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About The Big Stone Gap post. [volume] (Big Stone Gap, Wise County, Va.) 1892-1928
Big Stone Gap, Wise County, Va. (1892-1928)
- The Big Stone Gap post. [volume] : (Big Stone Gap, Wise County, Va.) 1892-1928
- Alternative Titles:
- Place of publication:
- Big Stone Gap, Wise County, Va.
- Geographic coverage:
- C.M. Harris
- Dates of publication:
- Vol. 1, no. 1 (Dec. 8, 1892)-v. 36, no. 27 (July 4, 1928).
- Big Stone Gap (Va.)--Newspapers.
- Virginia--Big Stone Gap.--fast--(OCoLC)fst01204235
- Archived issues are available in digital format as part of the Library of Congress Chronicling America online collection.
- sn 88061179
- Preceding Titles:
- Succeeding Titles:
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- First Issue Last Issue
The Big Stone Gap post. [volume] December 8, 1892 , Image 1
The Big Stone Gap Post and Big Stone Post
The setting for John Fox Jr.'s 1908 novel Trail of the Lonesome Pine, Big Stone Gap in Wise County is situated along the Powell River in a remote and rugged valley of the far southwestern region of Virginia. In the 1880s, the town (once known as Mineral City) included but three farms, two small country stores, and a handful of mills. But the laying of several railroad lines into the Gap in the early 1890s--for the transport of coal and timber between Virginia, Kentucky, and Tennessee--transformed the isolated hamlet into a bustling gateway of industrial activity. As the region grew, eastern speculators promoted movement to and investment in the area.
In 1890, Colonel Charles E. Sears, first president of the Improvement Company, took over the Commercial Club as well and shortly thereafter established The Big Stone Post, a weekly. Colonel Sears unabashedly pitched the considerable advantages of Big Stone Gap, sending out prospectuses and placing advertisements in metropolitan newspapers throughout the East. One such prospectus, appearing in 1890 in Frank Leslie's Illustrated Newspaper in New York City, described the Gap as a “wild and picturesque defile in Big Stone Mountain, an elongated spur forming a part of the Cumberland range of mountains just to the eastward of the Kentucky State Line.” The article also boasted of the town’s electric light plant, street railway, and waterworks.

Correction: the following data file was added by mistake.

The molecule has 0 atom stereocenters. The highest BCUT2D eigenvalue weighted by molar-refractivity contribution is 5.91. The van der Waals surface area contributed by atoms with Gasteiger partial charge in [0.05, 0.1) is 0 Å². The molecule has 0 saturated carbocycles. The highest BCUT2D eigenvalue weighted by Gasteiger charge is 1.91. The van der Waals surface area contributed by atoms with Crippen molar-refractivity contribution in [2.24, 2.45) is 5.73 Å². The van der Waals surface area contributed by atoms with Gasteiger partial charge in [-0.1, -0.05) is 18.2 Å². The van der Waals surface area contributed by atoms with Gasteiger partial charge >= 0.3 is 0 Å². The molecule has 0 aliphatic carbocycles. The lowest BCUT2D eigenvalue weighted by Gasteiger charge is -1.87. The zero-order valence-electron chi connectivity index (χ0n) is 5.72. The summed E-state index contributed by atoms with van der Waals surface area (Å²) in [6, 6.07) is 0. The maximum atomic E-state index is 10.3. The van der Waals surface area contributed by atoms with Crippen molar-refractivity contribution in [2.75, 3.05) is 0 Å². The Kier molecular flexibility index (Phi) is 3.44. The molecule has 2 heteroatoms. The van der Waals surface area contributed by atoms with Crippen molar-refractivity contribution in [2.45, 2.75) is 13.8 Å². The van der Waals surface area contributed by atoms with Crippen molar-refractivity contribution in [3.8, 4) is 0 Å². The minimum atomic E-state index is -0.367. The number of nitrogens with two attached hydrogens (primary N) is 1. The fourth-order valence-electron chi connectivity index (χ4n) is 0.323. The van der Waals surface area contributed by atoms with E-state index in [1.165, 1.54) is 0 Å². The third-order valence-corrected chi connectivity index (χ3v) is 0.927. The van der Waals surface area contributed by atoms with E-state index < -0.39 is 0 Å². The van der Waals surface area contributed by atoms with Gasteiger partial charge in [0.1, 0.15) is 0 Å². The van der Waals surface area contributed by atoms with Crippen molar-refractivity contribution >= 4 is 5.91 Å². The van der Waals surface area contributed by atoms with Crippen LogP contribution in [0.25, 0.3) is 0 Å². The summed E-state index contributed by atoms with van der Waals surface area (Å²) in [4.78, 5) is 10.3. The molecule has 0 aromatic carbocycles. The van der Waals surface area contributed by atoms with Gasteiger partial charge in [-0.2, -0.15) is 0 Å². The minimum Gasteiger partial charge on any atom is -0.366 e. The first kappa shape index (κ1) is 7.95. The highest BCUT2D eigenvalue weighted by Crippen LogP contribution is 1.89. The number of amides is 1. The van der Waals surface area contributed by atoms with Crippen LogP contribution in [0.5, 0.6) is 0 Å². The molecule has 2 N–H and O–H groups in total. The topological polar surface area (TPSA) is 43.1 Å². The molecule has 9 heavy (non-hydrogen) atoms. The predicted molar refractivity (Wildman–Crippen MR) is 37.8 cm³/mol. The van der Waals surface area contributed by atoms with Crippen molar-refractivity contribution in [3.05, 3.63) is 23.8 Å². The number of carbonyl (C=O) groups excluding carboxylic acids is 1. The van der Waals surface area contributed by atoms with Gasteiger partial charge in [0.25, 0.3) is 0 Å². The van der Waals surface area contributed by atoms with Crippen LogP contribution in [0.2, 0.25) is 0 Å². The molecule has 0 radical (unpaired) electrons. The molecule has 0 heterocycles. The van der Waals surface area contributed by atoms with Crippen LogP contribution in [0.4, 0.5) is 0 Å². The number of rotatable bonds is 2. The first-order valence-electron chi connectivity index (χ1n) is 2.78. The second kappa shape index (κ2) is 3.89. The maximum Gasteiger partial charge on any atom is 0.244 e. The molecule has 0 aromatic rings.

In the first issue of The Big Stone Post, published on August 15, 1890, Sears explained that his purpose was “to advertise the material resources of the Appalachian district; [and] to show to the rest of the country that Big Stone Gap possesses paramount advantage over all other locations as a manufacturing and distributing point.” The same issue reported on railroads, coke plants, and other internal improvements in the “Mineral Metropolis.” Sears went on to explain that although the Post would not be a political organ of any party, its sympathies were “with the democracy” and that “discussions of public questions will be marked with conservatism and candor.” Sears remained an unapologetic and tireless promoter of the region and once exclaimed in the Post's columns, “Big Stone Gap. Seat of Empire! Such will it be unless an earthquake swallows it.” In addition to focusing on issues of economic development, the paper also covered typical items of local, national, international, and cultural news.
In December 1892, under the new ownership of C. M. Harris, The Big Stone Post became The Big Stone Gap Post. In his introductory editorial, Harris explained that he intended to maintain the high standards of his predecessor. “The reputation and character of a newspaper is not built on promises,” he wrote, “but its standing and position in the journalistic world is gained by the energy and ability that is behind it.” The paper continued to focus on local issues, such as the state debt question, while also covering national and international news. The Big Stone Gap Post retained a conservative editorial stance. By 1900, its circulation was approximately 800, in a community of 9,345. It faced little competition (except for a short-lived Republican newspaper, the Southwest Journal). In 1928, The Big Stone Gap Post shortened its title to become, simply, the Post, which is still published today.
Provided by: Library of Virginia; Richmond, VA